Stem Cells From Discarded Heart Tissue Could Treat Crohn’s Disease

Intestine Crohn’s Disease

Scientists discovered that neonatal mesenchymal stem cells from discarded heart tissue can reduce intestinal inflammation and enhance wound healing in a mouse model of Crohn’s disease-like ileitis. The study offers a promising treatment alternative that avoids the drawbacks of current medications.

Research found decreased intestinal inflammation and improved wound healing in a mouse model.

A study from the Ann & Robert H. Lurie Children’s Hospital of Chicago discovered that directly injecting neonatal mesenchymal stem cells, sourced from heart tissue usually discarded during surgery, reduces intestinal inflammation and promotes wound healing in a mouse model of Crohn’s disease-like ileitis, an illness marked by chronic intestinal inflammation and progressive tissue damage.

The study, published in the journal Advanced Therapeutics, offers a promising new and alternative treatment approach that avoids the pitfalls of current Crohn’s disease medications, including diminishing effectiveness, severe side effects and increased risk of gastrointestinal dysfunction.

“Neonatal cardiac-derived mesenchymal stem cells have been used  in a clinical trial to repair an injured heart, but this is the first time these potent cells have been studied in an inflammatory intestinal disease model,” said senior author Arun Sharma, PhD, from Stanley Manne Children’s Research Institute at Lurie Children’s who is the Director of Pediatric Urological Regenerative Medicine and Surgical Research, and Research Associate Professor of Urology and Biomedical Engineering at Northwestern University Feinberg School of Medicine and the McCormick School of Engineering, Northwestern University. “Our results are encouraging and definitely provide a new platform to potentially treat aspects of chronic inflammatory bowel diseases.”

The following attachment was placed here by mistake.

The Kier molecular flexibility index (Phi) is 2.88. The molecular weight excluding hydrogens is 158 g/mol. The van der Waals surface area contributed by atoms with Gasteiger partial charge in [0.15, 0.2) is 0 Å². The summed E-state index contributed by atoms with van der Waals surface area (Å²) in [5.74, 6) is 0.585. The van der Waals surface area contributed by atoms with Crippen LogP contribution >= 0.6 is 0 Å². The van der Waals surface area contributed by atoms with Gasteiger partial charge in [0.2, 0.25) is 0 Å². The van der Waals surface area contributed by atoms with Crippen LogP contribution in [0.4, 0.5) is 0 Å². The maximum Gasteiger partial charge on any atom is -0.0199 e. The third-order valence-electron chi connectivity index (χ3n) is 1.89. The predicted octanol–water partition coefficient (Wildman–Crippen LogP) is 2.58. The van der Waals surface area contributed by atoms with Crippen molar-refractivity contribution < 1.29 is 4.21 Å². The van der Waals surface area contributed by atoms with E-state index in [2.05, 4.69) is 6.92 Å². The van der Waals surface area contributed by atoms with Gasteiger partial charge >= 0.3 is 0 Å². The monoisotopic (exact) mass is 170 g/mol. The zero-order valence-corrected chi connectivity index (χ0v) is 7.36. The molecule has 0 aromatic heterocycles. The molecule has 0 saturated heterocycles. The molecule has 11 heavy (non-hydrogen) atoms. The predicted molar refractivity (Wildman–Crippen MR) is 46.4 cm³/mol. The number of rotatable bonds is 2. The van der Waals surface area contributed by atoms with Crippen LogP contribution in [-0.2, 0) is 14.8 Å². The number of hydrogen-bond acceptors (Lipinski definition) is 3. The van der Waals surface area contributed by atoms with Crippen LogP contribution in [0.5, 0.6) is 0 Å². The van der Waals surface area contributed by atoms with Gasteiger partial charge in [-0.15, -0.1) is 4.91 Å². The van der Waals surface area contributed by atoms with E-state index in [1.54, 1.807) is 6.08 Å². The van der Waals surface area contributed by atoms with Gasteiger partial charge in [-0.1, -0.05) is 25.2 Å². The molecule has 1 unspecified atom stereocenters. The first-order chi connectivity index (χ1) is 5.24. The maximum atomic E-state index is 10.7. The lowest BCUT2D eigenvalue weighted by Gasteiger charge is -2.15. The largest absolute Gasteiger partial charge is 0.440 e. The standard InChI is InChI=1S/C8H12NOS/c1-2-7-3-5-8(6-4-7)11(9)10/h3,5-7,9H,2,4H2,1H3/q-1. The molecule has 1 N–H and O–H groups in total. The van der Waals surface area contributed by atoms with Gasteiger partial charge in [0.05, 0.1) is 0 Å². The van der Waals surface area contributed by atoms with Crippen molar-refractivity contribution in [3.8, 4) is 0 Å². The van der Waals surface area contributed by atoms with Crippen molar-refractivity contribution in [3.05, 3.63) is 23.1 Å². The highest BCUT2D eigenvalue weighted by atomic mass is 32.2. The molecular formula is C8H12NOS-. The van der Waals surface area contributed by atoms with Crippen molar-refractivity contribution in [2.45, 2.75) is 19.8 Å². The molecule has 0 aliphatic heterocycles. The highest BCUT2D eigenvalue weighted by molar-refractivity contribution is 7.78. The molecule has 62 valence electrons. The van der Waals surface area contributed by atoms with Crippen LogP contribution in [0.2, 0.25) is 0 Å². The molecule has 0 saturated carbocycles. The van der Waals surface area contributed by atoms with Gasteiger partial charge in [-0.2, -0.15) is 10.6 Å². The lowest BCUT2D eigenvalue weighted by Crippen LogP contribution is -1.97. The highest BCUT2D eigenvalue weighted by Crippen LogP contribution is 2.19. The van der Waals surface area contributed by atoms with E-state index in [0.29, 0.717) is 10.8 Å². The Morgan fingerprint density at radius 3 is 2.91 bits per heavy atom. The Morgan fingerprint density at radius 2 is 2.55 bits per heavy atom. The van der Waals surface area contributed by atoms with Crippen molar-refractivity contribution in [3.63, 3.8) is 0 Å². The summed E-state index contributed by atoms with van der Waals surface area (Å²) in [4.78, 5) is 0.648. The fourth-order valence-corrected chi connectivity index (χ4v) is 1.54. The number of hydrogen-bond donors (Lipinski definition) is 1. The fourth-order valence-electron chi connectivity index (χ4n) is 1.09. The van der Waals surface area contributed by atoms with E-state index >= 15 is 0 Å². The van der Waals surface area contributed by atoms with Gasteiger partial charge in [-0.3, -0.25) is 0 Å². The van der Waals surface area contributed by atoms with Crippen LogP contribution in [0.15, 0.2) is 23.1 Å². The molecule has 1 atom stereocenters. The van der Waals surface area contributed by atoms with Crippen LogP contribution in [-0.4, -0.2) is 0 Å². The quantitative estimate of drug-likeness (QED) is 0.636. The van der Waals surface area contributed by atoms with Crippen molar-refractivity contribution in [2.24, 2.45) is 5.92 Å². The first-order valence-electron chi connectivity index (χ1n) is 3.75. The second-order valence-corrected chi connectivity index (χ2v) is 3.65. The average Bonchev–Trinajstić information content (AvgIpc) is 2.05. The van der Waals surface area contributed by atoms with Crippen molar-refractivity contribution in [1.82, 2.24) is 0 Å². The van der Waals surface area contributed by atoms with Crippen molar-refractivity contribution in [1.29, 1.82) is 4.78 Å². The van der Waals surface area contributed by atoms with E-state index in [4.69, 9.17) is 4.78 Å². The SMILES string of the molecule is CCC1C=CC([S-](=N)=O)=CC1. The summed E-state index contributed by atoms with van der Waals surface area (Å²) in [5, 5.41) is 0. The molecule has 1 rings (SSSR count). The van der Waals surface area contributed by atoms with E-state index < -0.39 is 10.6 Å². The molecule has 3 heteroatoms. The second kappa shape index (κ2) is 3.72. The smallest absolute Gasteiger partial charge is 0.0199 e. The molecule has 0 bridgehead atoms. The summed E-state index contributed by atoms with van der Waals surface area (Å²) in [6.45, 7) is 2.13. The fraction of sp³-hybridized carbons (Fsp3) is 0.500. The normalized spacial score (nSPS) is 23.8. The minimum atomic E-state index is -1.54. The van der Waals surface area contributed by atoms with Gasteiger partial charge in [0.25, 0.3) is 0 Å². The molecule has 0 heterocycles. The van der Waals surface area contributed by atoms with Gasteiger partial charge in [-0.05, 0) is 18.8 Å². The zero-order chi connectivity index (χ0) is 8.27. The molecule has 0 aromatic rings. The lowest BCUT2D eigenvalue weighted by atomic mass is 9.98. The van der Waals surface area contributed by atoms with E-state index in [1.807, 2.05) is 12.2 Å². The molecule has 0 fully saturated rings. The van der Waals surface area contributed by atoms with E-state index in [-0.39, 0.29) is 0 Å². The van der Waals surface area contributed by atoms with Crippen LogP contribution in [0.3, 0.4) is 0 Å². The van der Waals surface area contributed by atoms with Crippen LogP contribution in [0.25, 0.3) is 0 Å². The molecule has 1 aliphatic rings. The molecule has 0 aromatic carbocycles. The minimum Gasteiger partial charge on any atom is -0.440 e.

Dr. Sharma explains that before it would be feasible to use these stem cells clinically to treat Crohn’s disease, his team needs to overcome the hurdle of how they are administered. In the current animal model study, the stem cells were injected directly into the inflammatory lesions in the small intestine, which requires surgical procedures. The next step then is to develop a safe way to inject them into the body through a vein, similar to performing a blood draw in the arm of a patient. More animal studies will be needed before this novel treatment approach can progress to clinical trials.

“Ultimately our goal is to utilize this cell type as treatment, but also as a preventive measure, before signs and symptoms of Crohn’s disease develop,” said Dr. Sharma. “We also might be able to apply this approach to other inflammatory diseases. The potential is enormous, and we are excited to move forward.”

Reference: “Multipotent Human Neonatal Cardiac-Derived Mesenchymal Stem Cells Modulate Ileitis In Vivo” by Muthukumar Gunasekaran, Matthew I. Bury, Tiffany T. Sharma, Larry W. Wang, Natalie J. Fuller, Swetha T. Krishnan, Sunjay Kaushal and Arun K. Sharma, 6 July 2023, Advanced Therapeutics.
DOI: 10.1002/adtp.202200261

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